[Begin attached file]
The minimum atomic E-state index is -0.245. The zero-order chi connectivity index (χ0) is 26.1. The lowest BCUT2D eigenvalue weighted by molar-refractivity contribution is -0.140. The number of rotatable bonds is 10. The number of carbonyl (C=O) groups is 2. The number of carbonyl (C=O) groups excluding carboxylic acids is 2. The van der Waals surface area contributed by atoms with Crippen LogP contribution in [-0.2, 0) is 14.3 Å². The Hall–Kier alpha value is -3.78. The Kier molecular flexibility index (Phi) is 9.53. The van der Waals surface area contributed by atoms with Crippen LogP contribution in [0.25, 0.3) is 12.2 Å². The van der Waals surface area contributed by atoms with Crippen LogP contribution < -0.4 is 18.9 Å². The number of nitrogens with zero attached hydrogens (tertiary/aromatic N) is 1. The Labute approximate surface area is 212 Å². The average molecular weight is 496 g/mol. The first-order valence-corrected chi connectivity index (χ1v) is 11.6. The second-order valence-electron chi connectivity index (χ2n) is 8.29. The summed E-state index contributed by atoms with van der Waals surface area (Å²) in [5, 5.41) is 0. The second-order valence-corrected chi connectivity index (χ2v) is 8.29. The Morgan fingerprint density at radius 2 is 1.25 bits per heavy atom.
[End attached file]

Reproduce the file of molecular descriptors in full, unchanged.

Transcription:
The minimum atomic E-state index is -0.245. The zero-order chi connectivity index (χ0) is 26.1. The lowest BCUT2D eigenvalue weighted by molar-refractivity contribution is -0.140. The number of rotatable bonds is 10. The number of carbonyl (C=O) groups is 2. The number of carbonyl (C=O) groups excluding carboxylic acids is 2. The van der Waals surface area contributed by atoms with Crippen LogP contribution in [-0.2, 0) is 14.3 Å². The Hall–Kier alpha value is -3.78. The Kier molecular flexibility index (Phi) is 9.53. The van der Waals surface area contributed by atoms with Crippen LogP contribution in [0.25, 0.3) is 12.2 Å². The van der Waals surface area contributed by atoms with Crippen LogP contribution < -0.4 is 18.9 Å². The number of nitrogens with zero attached hydrogens (tertiary/aromatic N) is 1. The Labute approximate surface area is 212 Å². The average molecular weight is 496 g/mol. The first-order valence-corrected chi connectivity index (χ1v) is 11.6. The second-order valence-electron chi connectivity index (χ2n) is 8.29. The summed E-state index contributed by atoms with van der Waals surface area (Å²) in [5, 5.41) is 0. The second-order valence-corrected chi connectivity index (χ2v) is 8.29. The Morgan fingerprint density at radius 2 is 1.25 bits per heavy atom.